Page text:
The legendary Sarkies Brothers: Armenian merchants Martin, Tigran, Aviet and Arshak , arrived in Asia from Persia in the mid 19th century and established Asia’s first chain of luxury hotels.
Not long after the Suez Canal opened in 1869 and the associated boom in trade started to bring unprecedented prosperity to the region, budding entrepreneurs the Sarkies brothers saw a gap in the market and in the 1880s starting building classy hotels in the main centres of England’s former colonies in Southeast Asia. They soon became the leading hoteliers of the East
Their first establishment was the Eastern & Oriental Hotel in Penang, built in 1884. They advertised their hotel as “The Premier Hotel East of the Suez” and the Sarkies helped make Georgetown infamous. For many years the E&O existed as ground zero for social affairs in Northern Malaysia. Arshak Sarkies was a famous socialite – ushering in colonial officials, wealthy plantation owners and famous writers to the hotel. He is remembered fondly for dancing in the grand E&O ballroom with a whisky-soda on his head.
Following their successes in establishing the Eastern and Oriental Hotel in Penang, the four Sarkies brothers cast their eyes to Singapore where they were already operating a popular “tiffin house” at Raffles Place. They leased an old bungalow at the corner of Beach and Bras Basah and on 1stDecember 1887, Raffles Hotel opened to the public as a 10-room hotel. Their new creation immediately becoming the talk of the town as the first building in Singapore to have electric lights and fans. Raffles became the hub of social life and soon received a reputation in London as “the Savoy of Singapore”.
Travellers on their way to the Far East would make appointments not to meet in Singapore, but to “see you at Raffles”. Both Somerset Maugham and Noel Coward called this their favorite hotel. Maugham wrote both “Of Human Bondage” and “The Moon and Six-pence” while staying there. In 1902, a tiger was shot under the elevated Bar and Billiard Room. A year later, Ngiam Tong Boon created the famous Singapore Sling.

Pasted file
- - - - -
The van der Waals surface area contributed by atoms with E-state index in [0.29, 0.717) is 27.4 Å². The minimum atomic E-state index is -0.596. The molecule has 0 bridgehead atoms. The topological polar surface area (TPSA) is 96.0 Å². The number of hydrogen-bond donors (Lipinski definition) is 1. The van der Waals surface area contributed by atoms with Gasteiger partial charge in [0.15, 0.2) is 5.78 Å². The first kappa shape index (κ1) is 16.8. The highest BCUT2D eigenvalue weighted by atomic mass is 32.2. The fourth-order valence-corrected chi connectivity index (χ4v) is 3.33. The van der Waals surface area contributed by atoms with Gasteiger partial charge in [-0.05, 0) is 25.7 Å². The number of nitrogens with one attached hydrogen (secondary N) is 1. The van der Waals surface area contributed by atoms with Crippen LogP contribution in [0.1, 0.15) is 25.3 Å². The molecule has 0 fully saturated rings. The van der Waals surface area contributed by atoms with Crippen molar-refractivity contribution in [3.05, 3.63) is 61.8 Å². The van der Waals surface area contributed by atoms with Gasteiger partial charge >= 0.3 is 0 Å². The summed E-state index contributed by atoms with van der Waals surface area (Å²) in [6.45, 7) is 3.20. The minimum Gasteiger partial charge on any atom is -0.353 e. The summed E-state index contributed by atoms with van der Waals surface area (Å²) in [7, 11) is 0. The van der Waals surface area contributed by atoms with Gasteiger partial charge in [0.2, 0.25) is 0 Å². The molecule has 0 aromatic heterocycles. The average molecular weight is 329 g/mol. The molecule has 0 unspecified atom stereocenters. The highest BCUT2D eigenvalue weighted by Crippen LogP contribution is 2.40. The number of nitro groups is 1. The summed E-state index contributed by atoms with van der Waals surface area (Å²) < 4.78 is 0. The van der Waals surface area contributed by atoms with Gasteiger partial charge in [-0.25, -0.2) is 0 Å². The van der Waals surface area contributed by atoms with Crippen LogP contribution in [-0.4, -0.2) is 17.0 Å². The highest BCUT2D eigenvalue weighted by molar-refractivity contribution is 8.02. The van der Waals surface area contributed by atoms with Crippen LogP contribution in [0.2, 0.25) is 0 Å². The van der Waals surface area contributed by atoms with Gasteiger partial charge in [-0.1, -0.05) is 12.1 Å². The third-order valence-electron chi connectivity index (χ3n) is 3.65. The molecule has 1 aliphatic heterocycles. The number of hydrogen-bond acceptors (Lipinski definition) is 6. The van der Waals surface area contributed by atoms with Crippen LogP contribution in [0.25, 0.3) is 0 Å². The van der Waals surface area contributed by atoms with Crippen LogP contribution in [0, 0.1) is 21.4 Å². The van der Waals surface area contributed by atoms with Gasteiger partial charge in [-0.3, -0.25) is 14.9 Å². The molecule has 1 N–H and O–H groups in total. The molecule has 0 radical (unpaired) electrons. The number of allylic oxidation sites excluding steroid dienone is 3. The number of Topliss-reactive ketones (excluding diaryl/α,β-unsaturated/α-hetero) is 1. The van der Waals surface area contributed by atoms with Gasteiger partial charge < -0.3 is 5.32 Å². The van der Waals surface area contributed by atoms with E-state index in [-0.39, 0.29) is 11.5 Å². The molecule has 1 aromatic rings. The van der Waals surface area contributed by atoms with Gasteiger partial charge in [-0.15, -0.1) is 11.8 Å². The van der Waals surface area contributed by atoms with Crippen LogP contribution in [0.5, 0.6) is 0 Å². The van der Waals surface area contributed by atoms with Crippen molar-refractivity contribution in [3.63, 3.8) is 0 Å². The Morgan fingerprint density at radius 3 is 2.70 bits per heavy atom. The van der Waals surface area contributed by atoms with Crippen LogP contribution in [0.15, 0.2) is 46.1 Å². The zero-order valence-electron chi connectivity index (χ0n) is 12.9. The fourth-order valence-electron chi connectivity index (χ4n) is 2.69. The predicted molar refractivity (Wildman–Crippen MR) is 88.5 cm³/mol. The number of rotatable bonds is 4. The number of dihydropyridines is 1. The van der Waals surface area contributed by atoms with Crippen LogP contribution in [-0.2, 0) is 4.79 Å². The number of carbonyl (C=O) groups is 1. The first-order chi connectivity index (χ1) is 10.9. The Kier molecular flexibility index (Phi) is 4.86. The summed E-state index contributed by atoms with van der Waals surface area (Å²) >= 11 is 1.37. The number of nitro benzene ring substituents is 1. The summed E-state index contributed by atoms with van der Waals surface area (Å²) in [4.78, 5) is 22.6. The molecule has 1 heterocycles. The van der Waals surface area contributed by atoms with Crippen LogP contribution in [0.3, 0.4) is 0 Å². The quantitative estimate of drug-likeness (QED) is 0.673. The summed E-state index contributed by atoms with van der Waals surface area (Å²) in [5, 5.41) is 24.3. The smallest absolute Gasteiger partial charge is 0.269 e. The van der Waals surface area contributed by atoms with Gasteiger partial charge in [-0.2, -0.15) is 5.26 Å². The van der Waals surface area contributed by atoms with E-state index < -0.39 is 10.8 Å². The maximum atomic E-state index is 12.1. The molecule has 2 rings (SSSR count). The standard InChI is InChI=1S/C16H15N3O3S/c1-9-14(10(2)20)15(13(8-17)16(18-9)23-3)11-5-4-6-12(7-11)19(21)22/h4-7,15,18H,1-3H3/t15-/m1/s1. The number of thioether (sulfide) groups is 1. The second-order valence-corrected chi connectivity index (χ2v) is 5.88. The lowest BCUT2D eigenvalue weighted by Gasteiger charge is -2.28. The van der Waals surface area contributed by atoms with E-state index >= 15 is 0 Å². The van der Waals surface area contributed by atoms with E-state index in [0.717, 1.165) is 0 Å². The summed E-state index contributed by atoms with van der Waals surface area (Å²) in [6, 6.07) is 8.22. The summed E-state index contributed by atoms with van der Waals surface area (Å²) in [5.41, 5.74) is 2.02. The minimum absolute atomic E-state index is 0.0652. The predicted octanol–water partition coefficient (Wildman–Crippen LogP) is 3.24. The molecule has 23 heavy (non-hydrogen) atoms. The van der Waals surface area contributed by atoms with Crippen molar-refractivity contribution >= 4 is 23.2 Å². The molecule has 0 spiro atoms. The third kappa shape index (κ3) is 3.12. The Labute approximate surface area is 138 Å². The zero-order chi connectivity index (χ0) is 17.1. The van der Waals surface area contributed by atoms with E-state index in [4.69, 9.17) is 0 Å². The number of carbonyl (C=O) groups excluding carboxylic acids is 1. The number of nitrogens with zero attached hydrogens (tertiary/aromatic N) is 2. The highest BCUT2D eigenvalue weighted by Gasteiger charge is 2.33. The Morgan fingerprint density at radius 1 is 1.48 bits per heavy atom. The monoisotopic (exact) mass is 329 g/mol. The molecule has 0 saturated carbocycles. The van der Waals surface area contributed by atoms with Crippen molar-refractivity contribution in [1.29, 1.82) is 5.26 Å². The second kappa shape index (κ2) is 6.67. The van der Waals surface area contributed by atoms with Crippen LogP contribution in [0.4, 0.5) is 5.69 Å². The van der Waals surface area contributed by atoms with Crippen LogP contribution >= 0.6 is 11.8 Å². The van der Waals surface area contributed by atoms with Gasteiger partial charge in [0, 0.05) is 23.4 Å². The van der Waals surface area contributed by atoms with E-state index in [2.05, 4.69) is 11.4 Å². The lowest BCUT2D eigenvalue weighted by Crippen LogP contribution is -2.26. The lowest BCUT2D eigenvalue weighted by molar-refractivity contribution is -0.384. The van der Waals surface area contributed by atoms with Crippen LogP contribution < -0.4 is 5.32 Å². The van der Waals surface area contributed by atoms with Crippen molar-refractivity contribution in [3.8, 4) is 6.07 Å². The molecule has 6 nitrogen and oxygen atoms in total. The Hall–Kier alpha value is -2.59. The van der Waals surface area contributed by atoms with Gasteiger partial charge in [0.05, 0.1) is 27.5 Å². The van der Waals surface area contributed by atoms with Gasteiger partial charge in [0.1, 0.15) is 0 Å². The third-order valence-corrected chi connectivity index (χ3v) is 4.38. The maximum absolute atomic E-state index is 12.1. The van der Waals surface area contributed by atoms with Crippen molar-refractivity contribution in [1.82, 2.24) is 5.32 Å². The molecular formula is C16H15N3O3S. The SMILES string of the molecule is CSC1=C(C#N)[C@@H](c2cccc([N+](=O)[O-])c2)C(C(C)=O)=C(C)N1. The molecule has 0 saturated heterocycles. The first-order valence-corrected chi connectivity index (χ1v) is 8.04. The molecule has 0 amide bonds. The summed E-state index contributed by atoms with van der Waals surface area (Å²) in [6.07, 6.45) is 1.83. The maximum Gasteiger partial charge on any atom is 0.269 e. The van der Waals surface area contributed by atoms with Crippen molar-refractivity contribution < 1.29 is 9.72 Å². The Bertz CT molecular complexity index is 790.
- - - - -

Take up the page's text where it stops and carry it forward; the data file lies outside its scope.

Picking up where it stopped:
The third in the trio opened in 1901, The Strand, was dubbed “the finest hostelry east of Suez” and was patronized by “royalty, nobility and distinguished personages.” The Strand was for many years “the place to stay in Rangoon”. Strategically situated overlooking the wharf on the Yangon River, in the days before jet travel, the nearby docks made it convenient for arriving passengers. In those days, European passengers after their long ocean voyage disembarked from Southampton, Bombay, Colombo and Calcutta and went straight away to the Strand while native coolies laboured with their steamer trunks.
Within a decade of opening the Eastern Hotel, the brothers’ reputation had been made. Speaking at a celebratory lunch at the E & O in 1893, Sir Frank Swettenham first told the joke which was to pass into history: ‘A little boy was asked by his teacher in Perak who the Sakais were, and replied that they were people who kept hotels.’ (The Sakais are one of the indigenous races of Malaysia.)
Although they went bust in the depression their legacy lives on. The brothers were innovators, their restaurants took off and the hotels became the place to stay for 40 years during the height of the Raj. And the three Sarkies’ “gems” plus two others in Calcutta and Colombo still stand today, embodying the good old days of colonial splendour in their respective cities.